|The LMS National Chaplain, Fr Southwell, distributing |
Communion at the LMS Annual Mass in Southwark Cathedral.
Suppose a person previously unknown to a priest pops into the sacristy just before Mass starts and announces to the priest: 'By the way, Father, I am in a objective state of mortal sin'. We may imagine this information is conveyed by a statement such as (out of wedlock) 'This is my lover'. Then, when it is time for Communion, this person is present in the line. Should the priest give the sinner Communion?
It is essentially this situation which the canonist Edward Peters deals with in his latest blog post
. Never mind any possibility of disputed facts, this is what Peters addresses, as a matter of principle. I appreciate a nice argument, and Peter's post is, in its own way, a thing of beauty. His answer is that there are no grounds for refusing Communion.
A priest should refuse Communion to a baptised Catholic on one of two grounds: 'notorious' public sin (canon 915), or objective lack of the right dispositions (canon 843). Although the person at issue has made her manner of life known to the priest, it is not clearly 'notorious' (known to the rest of the congregation), nor is it a matter of objective legal status (such as being divorced and remarried). And although she is clearly not properly disposed, her lack of right disposition does not count as objective (it's not what she's actually doing that day in public, it was a private statement to the priest), and subjective lack of disposition is something of which a priest cannot know.
Peters is getting a lot of flack for this position, and I should say that he is in general a Good Thing. He constantly reminds his readers of the reality of canon 915, and how it ought to exclude pro-abortion politicians and the like from Communion. He's no liberal. But the above argument seems to me a good example of the legalism into which many conservative Catholics have retreated. Peters has more excuse than most, because he is a canon lawyer, but it is a more widespread phenomenon. Because liberal dissidents are constantly getting away with defying Church law, Church law seems a good stick to beat them with, but the danger is that the law can be made into a fetish. We had this over the liceity of the 1962 Missal: for years we were told that 'most canonists' held the view that it had been abrogated. Well, it seems 'most canonists' were wrong, and now the Holy Father has said so. But for the period from 1969 to 2007 trads who made the argument that the 1962 books were still part of the Church's legitimate and current liturgical tradition were branded by conservatives as antinomians.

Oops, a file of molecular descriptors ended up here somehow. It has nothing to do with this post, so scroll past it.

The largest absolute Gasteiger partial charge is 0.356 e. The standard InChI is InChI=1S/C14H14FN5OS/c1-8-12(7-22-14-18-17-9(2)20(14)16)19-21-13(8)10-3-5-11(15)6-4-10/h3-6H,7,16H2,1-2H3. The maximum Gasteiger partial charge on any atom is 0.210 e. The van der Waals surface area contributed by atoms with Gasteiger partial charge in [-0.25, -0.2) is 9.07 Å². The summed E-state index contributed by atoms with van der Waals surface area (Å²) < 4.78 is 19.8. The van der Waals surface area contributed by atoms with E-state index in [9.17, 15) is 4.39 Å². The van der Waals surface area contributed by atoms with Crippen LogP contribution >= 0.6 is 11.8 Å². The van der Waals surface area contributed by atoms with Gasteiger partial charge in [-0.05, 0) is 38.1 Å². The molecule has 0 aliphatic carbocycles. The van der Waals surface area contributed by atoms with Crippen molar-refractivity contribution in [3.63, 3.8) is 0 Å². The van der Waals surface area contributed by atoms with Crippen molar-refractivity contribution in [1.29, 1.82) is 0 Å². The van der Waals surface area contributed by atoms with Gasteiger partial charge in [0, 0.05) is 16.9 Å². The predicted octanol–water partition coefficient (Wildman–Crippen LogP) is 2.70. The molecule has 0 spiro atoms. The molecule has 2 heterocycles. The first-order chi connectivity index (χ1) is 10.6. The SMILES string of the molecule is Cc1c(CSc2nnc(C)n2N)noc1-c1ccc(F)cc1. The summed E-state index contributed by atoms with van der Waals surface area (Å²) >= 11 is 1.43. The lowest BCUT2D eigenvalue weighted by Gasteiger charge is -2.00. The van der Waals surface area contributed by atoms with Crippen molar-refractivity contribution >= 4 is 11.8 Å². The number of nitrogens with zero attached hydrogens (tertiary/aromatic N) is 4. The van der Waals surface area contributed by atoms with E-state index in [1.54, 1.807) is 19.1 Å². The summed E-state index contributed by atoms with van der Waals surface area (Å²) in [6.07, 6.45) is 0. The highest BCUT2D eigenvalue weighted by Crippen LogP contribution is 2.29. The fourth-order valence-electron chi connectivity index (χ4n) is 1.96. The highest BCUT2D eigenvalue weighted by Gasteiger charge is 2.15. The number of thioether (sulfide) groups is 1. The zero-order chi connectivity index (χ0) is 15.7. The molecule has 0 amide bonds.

The fact is that common sense does have a part to play in the interpretation of law, in the Natural Law tradition, of which the Church's law is firmly a part. Natural justice, the good of souls, tradition, and moral and theological principles are in no way irrelevant to what is objectively and legally the right thing to do. I don't say Peters denies this. But in seeking a solution by the minute examination of the canons, and the words of their interpreters, as we would expect a canonist to do, he has come up with an answer which defies reason.
I am not a canonist, and I am willing to bow to the judgement of the Church on this, but let me just summarise what seems a bit barmy about Peters' conclusions.